Large herbivores can have a major influence on the structure and composition of vegetation communities. While some level of herbivory is required to maintain diverse vegetation communities, high levels can lead to declines in vegetation condition, and subsequent declines in faunal diversity.
With reduction in predation by dingoes and man, and increased water availability, eastern grey kangaroo (Macropus giganteus) numbers have increased in recent years, leading to changes in vegetation condition. Currently little is known about what impact these changes are having on faunal diversity, and what level of herbivory is optimal for biodiversity conservation.
An investigation into the impact of kangaroo grazing on fauna is being undertaken at 27 grassy woodlands and grasslands, spanning areas with high through to low levels of grazing. Three fauna groups, spiders, birds and reptiles, were chosen as response variables. As part of this reserach, optimal methods for accurately quantifying kangaroo grazing pressure, and the development of a native pasture growth model are also being undertaken. Inital results indicate a strong influence of kangaroo grazing on the presence of the Common Dwarf Skink (Menetia greyii), with individuals only present in sites with greater than 250kg.DM/ha. Results from this study will offer insights into optimal management of kangaroo grazing for fauna conservation within grassy woodland ecosystems.
Change in the abundance of skinks at three scales, with changes in the understorey structure in grassy woodland and grassland communities in south-eastern Australia.
The abundance of ground dwelling skinks is being investigated at 27 grassy woodland and grassland sites using concrete tiles as artificial substrates. Sites have been stratified based on three types of grass cover, with low grass (<250kg/ha), moderate (<450 kg/ha) and high grass (>450 kg/ha). Initial results show that skink abundance is higher at sites with high and moderate grass compared to those with low grass. Furthermore, the scale of resource use is important, with reptiles showing preference for tiles based on vegetation attributes immediately (within 1m) surround tiles. Tiles place in area with high bare ground and low grass (<150kg/ha) are not used by reptiles, indicating that importance of fine scale grazing management for reptile conservation.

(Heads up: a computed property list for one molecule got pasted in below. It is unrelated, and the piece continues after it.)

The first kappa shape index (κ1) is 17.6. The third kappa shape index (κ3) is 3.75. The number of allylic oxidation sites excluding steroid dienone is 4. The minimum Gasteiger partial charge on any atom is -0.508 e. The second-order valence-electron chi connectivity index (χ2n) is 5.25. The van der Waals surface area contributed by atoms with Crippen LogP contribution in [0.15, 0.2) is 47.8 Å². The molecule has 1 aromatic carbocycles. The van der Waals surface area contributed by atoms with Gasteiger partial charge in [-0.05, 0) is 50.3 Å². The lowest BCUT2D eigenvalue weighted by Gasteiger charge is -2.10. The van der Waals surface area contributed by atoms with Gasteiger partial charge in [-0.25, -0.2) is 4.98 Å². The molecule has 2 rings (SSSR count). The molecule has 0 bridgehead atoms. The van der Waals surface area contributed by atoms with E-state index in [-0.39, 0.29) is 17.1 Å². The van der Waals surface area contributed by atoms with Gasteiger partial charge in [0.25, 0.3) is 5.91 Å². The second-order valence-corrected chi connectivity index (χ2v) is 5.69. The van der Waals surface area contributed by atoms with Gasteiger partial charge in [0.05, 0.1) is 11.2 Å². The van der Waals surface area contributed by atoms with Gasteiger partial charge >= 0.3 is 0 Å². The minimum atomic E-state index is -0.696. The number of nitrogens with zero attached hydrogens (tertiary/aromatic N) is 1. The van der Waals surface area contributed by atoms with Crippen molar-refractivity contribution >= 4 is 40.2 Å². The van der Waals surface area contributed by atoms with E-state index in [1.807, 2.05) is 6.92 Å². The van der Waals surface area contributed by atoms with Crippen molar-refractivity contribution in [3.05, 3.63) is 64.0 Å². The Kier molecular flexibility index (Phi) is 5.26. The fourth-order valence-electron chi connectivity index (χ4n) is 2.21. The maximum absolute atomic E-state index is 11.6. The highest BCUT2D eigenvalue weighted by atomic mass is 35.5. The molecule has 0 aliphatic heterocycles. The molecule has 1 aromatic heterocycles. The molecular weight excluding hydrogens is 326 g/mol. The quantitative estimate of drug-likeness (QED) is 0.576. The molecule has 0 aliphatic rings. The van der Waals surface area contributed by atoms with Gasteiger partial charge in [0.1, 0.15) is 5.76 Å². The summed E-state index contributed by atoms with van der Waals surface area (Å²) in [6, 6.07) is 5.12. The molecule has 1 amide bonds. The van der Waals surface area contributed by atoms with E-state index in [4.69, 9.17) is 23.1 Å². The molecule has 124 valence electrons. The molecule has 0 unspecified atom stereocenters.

The affect of fragmentation, urbanisation and grazing on declining woodland birds.
Bird surveys have been completed at all 120 study plots, with eight 10min point counts undertaken at each plot, with 2 in each season. Survey data is currently being entered, with analysis to be undertaken in early 2011. Bird occurrence data will be compared to a number of habitat (grass cover, tree density, etc) and landscape (fragmentation, land use) scale variables collect at plots to determine strong predictors to bird occurrence.
Grass growth model for grassy woodland environment in the Australian Capital Territory.
Currently, grass models for native pastures are undeveloped, with no growth models developed for grassy woodlands. An understanding of the grass production in these systems is critical for grazing management, if thresholds for biodiversity conservation are to be established. To provide insights into native grass productivity within grassy woodlands, grass growth is being measured using herbivore exclusion cages at three study sites. Two of these sites are located in the ACT (Mulligans Flat and Goorooyarroo Nature Reserves), the other site is in Victoria (Nardoo, a Bush Heritage property). Measurements obtained for the growth of native grass will be use to calibrate an existing grass growth model, such as GROWEST. Results from this research will also provide insights into the growth rates of different native grass species with a diverse grass composition present within study plots. This research will provide the first insight into native grass production in grassy woodland systems.
Funding and support sources:
Bush Heritage Australia http://www.bushheritage.org.au/